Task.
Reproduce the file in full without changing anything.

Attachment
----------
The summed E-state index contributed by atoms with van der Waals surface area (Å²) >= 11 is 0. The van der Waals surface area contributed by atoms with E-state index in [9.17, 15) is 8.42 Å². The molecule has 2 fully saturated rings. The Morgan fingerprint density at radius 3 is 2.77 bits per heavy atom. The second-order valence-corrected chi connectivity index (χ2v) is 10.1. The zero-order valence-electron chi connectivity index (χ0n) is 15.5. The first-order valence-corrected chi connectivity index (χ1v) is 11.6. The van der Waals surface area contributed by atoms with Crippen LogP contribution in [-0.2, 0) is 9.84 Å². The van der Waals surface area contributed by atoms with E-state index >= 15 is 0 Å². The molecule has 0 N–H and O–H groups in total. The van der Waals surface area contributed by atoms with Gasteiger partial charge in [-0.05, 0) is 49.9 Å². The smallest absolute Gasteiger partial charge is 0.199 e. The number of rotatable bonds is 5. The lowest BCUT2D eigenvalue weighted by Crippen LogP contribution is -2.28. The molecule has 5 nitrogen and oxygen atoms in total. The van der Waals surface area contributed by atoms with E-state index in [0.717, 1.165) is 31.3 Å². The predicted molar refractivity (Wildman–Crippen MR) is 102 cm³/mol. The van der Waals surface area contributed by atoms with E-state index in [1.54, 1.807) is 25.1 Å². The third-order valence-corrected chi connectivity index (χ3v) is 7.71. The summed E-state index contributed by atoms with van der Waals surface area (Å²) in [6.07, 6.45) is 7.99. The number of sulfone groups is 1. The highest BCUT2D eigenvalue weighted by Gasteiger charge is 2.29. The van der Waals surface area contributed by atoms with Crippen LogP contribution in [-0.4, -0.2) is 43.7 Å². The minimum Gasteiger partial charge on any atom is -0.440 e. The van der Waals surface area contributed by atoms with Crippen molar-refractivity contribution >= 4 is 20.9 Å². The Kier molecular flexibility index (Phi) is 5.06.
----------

The summed E-state index contributed by atoms with van der Waals surface area (Å²) >= 11 is 0. The van der Waals surface area contributed by atoms with E-state index in [9.17, 15) is 8.42 Å². The molecule has 2 fully saturated rings. The Morgan fingerprint density at radius 3 is 2.77 bits per heavy atom. The second-order valence-corrected chi connectivity index (χ2v) is 10.1. The zero-order valence-electron chi connectivity index (χ0n) is 15.5. The first-order valence-corrected chi connectivity index (χ1v) is 11.6. The van der Waals surface area contributed by atoms with Crippen LogP contribution in [-0.2, 0) is 9.84 Å². The van der Waals surface area contributed by atoms with E-state index >= 15 is 0 Å². The molecule has 0 N–H and O–H groups in total. The van der Waals surface area contributed by atoms with Gasteiger partial charge in [-0.05, 0) is 49.9 Å². The smallest absolute Gasteiger partial charge is 0.199 e. The number of rotatable bonds is 5. The lowest BCUT2D eigenvalue weighted by Crippen LogP contribution is -2.28. The molecule has 5 nitrogen and oxygen atoms in total. The van der Waals surface area contributed by atoms with E-state index in [0.717, 1.165) is 31.3 Å². The predicted molar refractivity (Wildman–Crippen MR) is 102 cm³/mol. The van der Waals surface area contributed by atoms with E-state index in [1.54, 1.807) is 25.1 Å². The third-order valence-corrected chi connectivity index (χ3v) is 7.71. The summed E-state index contributed by atoms with van der Waals surface area (Å²) in [6.07, 6.45) is 7.99. The number of sulfone groups is 1. The highest BCUT2D eigenvalue weighted by Gasteiger charge is 2.29. The van der Waals surface area contributed by atoms with Crippen LogP contribution in [-0.4, -0.2) is 43.7 Å². The minimum Gasteiger partial charge on any atom is -0.440 e. The van der Waals surface area contributed by atoms with Crippen molar-refractivity contribution >= 4 is 20.9 Å². The Kier molecular flexibility index (Phi) is 5.06.